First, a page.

Maxing out a card
How bad is it? 7
The details: Maxing out a card can have a serious impact on your credit score, since about 30 percent of your score is based on "credit utilization" -- the amount of credit you've used relative to the amount you have available. More important, says Davis, is the fact that it likely signifies a distressing trend in your personal finances. "Maxing out a card may not have an immediate financial pull, but it's a sign that you're not budgeting or spending your money wisely," she says. "It means you don't have enough saved up to cover unexpected expenses."

Playing the balance transfer game
How bad is it? 5
The details: Moving your debt from a high-interest card to a low interest card with a balance transfer isn't as smart a move as you think, says Francis. "About 15 percent of your credit score is affected by your recent credit applications," she notes. Pile up a few transfers and your score will take a hit. "Credit bureaus don't [differentiate] that these cards are for the same [debt], they just see it as you getting pre-approved for more and more credit." Add in the fees that generally accompany balance transfers and you're not gaming the system -- you're getting hammered by it.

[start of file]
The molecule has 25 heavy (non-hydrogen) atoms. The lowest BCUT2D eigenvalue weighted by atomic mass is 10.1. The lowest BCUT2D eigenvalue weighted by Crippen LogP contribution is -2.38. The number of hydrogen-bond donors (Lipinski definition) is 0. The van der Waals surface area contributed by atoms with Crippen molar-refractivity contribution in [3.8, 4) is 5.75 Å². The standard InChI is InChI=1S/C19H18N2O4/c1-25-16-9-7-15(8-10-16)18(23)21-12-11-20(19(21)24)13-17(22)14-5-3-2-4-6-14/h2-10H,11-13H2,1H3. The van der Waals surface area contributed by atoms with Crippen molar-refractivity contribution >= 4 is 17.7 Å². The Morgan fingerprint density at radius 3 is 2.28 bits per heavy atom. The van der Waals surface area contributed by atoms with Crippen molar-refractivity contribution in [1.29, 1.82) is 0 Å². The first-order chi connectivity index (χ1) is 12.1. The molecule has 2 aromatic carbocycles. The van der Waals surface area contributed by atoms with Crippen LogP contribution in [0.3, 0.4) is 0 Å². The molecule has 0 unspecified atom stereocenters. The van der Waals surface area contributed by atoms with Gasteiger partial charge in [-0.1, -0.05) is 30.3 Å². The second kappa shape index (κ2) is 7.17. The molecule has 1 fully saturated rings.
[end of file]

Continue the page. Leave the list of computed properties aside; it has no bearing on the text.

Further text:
Debt settlement plans
How bad is it? 9.5
The details: If you're overwhelmed by debt, negotiating down your balance with the credit card company (also called debt settlement) sometimes helps you pay pennies on the dollar on your debt -- but you'll pay a steep price. First, there's the tax hit you'll take for the amount of debt that's forgiven -- it will count as income during that tax year. And your credit score will be decimated, so don't expect you'll be able to take out a loan soon after consolidation. Next to bankruptcy, debt settlement "is the most negative thing you can do to your credit score," says Francis.